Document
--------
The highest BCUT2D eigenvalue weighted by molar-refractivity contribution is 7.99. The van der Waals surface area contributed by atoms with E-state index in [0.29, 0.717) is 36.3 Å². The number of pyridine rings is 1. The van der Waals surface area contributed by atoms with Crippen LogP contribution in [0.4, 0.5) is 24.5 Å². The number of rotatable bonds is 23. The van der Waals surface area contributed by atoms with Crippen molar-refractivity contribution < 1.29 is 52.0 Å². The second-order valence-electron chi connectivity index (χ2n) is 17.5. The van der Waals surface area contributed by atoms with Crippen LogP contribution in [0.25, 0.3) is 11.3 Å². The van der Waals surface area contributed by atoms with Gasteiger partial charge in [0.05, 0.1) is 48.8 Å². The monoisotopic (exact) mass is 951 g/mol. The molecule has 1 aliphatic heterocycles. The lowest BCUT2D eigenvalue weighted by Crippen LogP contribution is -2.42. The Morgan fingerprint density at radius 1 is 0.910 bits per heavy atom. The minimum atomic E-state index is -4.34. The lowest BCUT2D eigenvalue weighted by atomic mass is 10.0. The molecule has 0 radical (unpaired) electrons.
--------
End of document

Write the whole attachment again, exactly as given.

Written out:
The highest BCUT2D eigenvalue weighted by molar-refractivity contribution is 7.99. The van der Waals surface area contributed by atoms with E-state index in [0.29, 0.717) is 36.3 Å². The number of pyridine rings is 1. The van der Waals surface area contributed by atoms with Crippen LogP contribution in [0.4, 0.5) is 24.5 Å². The number of rotatable bonds is 23. The van der Waals surface area contributed by atoms with Crippen molar-refractivity contribution < 1.29 is 52.0 Å². The second-order valence-electron chi connectivity index (χ2n) is 17.5. The van der Waals surface area contributed by atoms with Crippen LogP contribution in [0.25, 0.3) is 11.3 Å². The van der Waals surface area contributed by atoms with Gasteiger partial charge in [0.05, 0.1) is 48.8 Å². The monoisotopic (exact) mass is 951 g/mol. The molecule has 1 aliphatic heterocycles. The lowest BCUT2D eigenvalue weighted by Crippen LogP contribution is -2.42. The Morgan fingerprint density at radius 1 is 0.910 bits per heavy atom. The minimum atomic E-state index is -4.34. The lowest BCUT2D eigenvalue weighted by atomic mass is 10.0. The molecule has 0 radical (unpaired) electrons.